President Joe Biden pitched the Bipartisan Infrastructure Law to get America building again. But one of its provisions, known as Build America, Buy America (BABA), is sabotaging projects nationwide. Veterans in Idaho and elsewhere are seeing the costs firsthand.

Older Buy America requirements forced federal-aid-receiving states to use American iron, steel, and manufactured products when building infrastructure. BABA, however, added “construction materials” to that list, and expanded the term “infrastructure” to include, among other things, individual buildings. Those changes have hampered a Department of Veterans Affairs initiative for aged veterans.

The VA’s State Home Veterans Construction Grant Program helps states build special skilled-nursing homes with 24/7 care for veterans in need. The federal government pays about two-thirds of the cost (about $150 million a year); states pay the rest and run the facilities.

Idaho had long ago planned and gotten VA approval for three such homes, in Boise, Lewiston, and Pocatello. Recently, however, the federal government said that projects like Idaho’s would have to adhere to BABA, even if they were approved before the law went into effect. Though the department had previously issued waivers for two other facilities, VA secretary Denis McDonough in February told a concerned conference of veterans home officials that the department wouldn’t grant future project waivers, according to several attendees.

The problem for Idaho, and other states, is that the earlier VA grants didn’t include the higher costs that would result from BABA itself. Now states are struggling to find the extra funds—and building materials. States have found that some products, such as HVAC-system parts, electrical switch gear, and LED light fixtures simply aren’t available in America at any price.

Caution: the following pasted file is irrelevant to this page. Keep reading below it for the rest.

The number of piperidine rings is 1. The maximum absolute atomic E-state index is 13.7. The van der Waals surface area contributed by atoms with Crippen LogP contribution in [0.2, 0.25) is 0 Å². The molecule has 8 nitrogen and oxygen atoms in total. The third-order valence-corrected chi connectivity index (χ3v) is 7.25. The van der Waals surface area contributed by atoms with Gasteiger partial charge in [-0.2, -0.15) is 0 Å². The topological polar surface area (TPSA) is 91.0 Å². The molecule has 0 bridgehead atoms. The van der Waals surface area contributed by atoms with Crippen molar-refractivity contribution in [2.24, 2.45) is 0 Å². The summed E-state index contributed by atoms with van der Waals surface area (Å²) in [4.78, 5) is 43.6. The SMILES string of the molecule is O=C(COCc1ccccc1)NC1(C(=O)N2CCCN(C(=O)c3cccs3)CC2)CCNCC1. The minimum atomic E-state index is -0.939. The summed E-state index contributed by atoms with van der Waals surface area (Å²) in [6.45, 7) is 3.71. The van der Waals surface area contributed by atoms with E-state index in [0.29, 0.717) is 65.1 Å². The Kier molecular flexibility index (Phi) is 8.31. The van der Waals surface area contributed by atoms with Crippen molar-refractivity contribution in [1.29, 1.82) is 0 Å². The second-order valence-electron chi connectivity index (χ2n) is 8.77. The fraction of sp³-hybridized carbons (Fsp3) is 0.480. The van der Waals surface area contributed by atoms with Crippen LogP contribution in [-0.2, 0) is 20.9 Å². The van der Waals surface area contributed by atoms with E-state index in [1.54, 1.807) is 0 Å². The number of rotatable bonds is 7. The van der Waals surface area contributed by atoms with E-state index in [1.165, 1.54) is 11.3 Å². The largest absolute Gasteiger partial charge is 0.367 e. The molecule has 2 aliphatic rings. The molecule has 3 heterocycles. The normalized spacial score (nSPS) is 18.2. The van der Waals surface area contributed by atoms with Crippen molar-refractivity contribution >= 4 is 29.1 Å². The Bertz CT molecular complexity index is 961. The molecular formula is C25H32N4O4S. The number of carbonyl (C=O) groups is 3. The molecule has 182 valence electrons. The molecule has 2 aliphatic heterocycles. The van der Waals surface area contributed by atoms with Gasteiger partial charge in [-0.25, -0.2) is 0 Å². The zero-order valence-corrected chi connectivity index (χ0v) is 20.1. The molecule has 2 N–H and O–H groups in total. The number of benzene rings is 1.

Idaho’s veterans’ office spent almost $200,000 and 1,500 hours compiling a report of the BABA-induced cost increases and product shortfalls. They estimated that BABA would add about $13 million to the cost of the 122-bed Boise home, assuming the VA would approve waivers for unavailable products.

In March, the VA withdrew the grant from the Boise home because the “project is not BABA[] compliant.” But, as Mark Tschampl of the Idaho veterans office said, “We’ve proven that it’s not possible to be compliant.” BABA allows waivers when the act raises costs by 25 percent or when products are not available, but these possibilities didn’t persuade Secretary McDonough or the department. They were also unfazed that, according to Tschampl, Idaho has already spent almost $7 million on the project.

Veterans’ departments in other states, including those in Utah, California, and New York, are scrambling to comply. Like Idaho, they have seen a shortage of switchgear, lighting equipment, and other construction necessities. The federal government’s mandate to use American-made products cannot make those items appear.

Idaho’s Senator Jim Risch and Representative Russ Fulcher have each introduced bills bill, known as the WAIVER Act, to allow veterans’ homes projects approved before BABA to proceed. Fred Sganga, legislative director of the National Association of State Veterans Homes and executive director of the Long Island State Veterans Home in Stony Brook, New York, observes that the bill has had an “extremely difficult time securing additional co-sponsors” because some in Congress thought it could be portrayed as anti-American and hurt their reelection chances. As Tschampl says of the strict BABA rules, “They’re making our veterans pay the price of politics.”

The tragedy is that Buy America requirements usually don’t boost U.S. manufacturing. Instead, they result in projects that don’t get built at all or in delays that turn projects into a burden. BABA already created onerous new mandates, but the Biden administration is going beyond the letter of the law to enforce them. America’s veterans are paying the price.

Photo by John Paraskevas/Newsday RM via Getty Images


City Journal is a publication of the Manhattan Institute for Policy Research (MI), a leading free-market think tank. Are you interested in supporting the magazine? As a 501(c)(3) nonprofit, donations in support of MI and City Journal are fully tax-deductible as provided by law (EIN #13-2912529).

Further Reading

Up Next